As computer manufacturers find Microsoft OEM software online and elsewhere, they most likely encounter scam and fake copies of the software Investigations have it that PC makers are not always to be blamed for their patronage of pirated Microsoft OEM software Most of the time, several Microsoft OEM software packages available in the market look like original products, only to be found out eventually that they are not.

In fact, investigators are also most of the time deceived. They can attest that they, too, can be fooled by pirated Microsoft OEM software being distributed in the market. Perhaps, there must be more stringent and more particular rules and regulations that should be installed and established to regulate the rise of fake Microsoft OEM software.

Fake Microsoft OEM software in emails

The most common form of dissemination and circulation of pirated copies of Microsoft OEM software are through emails. For sure, you are familiar with spam emails. Such mails are proliferating in the emails of people around the world. Usually, headings and titles indicate cheap and marked down costs of particular Microsoft OEM software.

BSA asserts that as always, consumers are thrilled and deceived by cheaper and more affordable versions of products. In the case of software consumers are more than anxious to secure cheaper installations of Microsoft OEM software to be particular.

And why not?

Pirated Microsoft OEM software are very cheap. At the same time, they are coming in full and unlimited versions, making them more in-demand and highly attractive to buyers. If you would try buying the legitimate copies, you would notice that they are more expensive. Another setback is that despite the high tag prices, software copies are limited and are not in full versions.

Thus, when there is Microsoft OEM software that is in full and unlimited versions at lower prices, consumers would naturally come across to patronize the products. As for counterfeits against hoaxes and pirated versions, it is always hard to tell if a product is pirated or not. Most of the time, pirated Microsoft OEM software looks exactly the same as the original copies. The features are almost always the same and the overall packaging and functions bear no difference than the original versions.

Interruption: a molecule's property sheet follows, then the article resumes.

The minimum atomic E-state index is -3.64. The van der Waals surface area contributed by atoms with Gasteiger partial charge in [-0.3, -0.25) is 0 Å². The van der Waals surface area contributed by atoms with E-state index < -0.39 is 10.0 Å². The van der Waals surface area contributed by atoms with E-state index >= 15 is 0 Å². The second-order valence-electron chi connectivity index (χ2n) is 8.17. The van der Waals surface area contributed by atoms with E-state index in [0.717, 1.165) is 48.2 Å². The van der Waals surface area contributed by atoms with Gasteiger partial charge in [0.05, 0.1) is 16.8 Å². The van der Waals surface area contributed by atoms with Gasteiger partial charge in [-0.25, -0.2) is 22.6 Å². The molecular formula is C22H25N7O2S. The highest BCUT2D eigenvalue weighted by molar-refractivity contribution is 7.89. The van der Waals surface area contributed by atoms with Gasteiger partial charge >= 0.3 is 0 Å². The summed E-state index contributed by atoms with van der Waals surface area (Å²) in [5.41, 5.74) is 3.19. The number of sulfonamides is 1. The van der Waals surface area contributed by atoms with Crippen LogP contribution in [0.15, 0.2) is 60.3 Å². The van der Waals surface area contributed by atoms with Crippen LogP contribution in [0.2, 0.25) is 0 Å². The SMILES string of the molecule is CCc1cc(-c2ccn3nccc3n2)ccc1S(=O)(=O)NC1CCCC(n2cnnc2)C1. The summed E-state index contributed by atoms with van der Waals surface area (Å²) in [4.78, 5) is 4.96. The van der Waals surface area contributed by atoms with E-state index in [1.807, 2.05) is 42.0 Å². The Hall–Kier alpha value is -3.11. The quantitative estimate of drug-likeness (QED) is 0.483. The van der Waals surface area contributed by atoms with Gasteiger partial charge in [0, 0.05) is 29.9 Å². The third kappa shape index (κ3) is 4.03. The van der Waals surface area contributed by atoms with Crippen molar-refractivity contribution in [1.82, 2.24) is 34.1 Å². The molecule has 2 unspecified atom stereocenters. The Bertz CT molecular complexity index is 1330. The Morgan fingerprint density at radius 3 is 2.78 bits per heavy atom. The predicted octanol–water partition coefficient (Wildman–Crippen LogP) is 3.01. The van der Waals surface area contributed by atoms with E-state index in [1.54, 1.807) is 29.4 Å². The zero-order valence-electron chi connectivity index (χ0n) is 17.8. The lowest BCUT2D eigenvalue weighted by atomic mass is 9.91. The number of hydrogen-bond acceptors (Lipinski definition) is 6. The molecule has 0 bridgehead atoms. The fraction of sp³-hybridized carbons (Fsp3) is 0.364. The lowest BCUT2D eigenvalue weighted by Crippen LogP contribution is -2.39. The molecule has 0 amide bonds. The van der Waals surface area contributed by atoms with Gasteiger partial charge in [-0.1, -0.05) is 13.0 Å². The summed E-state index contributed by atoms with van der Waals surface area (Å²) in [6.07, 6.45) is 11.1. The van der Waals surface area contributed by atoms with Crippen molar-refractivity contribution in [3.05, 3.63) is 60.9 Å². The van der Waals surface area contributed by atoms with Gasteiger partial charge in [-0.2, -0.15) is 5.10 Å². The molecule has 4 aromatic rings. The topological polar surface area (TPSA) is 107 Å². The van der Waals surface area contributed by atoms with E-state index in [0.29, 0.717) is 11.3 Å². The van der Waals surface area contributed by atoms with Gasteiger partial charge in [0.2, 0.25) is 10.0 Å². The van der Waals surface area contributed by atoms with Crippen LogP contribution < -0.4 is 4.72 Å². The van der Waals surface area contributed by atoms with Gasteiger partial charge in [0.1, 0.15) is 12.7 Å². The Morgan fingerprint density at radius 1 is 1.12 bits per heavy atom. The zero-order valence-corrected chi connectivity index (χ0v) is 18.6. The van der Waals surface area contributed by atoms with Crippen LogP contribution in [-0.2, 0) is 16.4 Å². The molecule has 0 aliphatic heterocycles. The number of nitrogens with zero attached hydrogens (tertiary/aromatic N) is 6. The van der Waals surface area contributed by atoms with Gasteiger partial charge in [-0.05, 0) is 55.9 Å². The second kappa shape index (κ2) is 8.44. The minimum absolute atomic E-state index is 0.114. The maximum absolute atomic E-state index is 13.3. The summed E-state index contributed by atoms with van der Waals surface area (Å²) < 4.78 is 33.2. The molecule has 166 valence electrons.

Software Licensing and Copyright Protection

Every year there are billions of dollars loses due to pirate software, and the figure is increasing double digits each year. So, if you are a software developer, how would you prevent your software from being stolen?

Software is your high valuable intellectual property. So, it must be protected from illegal usage to ensure new and existing revenue. Software piracy rate is increasing globally and billions of losses occurred because of software piracy. Here are some facts and rates of each region, Asia pacific have a piracy rate of 55%, even Central Europe and Latin America suffers a piracy rate of 60%. According to the BSA (Business Software Alliance) and IDC 4th Annual Global Software Piracy Study, revenue losses due to software piracy have increased and were $40 billion in the year 2006.

Developing a software application involves a major investment of time, money and effort. Software piracy (including illegal network licenses and unfulfilled upgrades) denies you the revenue you deserve and harms your paying customers, who ultimately bear the cost of illegal use of your products. Piracy limits your ability to be competitive, leading to higher-priced, less advanced products for your customers.

Software Copy Protection will help us to prevent our software products that we spent months to years to develop, being cracked and distributed free. It will not only protect our intellectual property rights but also will help us to increase our sales revenue and improve services and more advanced features or better applications for your users and clients. This will indirectly increase your revenue and making you a great leader in software application development.

So start protecting and securing your software now.

Share this post

Leave a Reply

Your email address will not be published. Required fields are marked *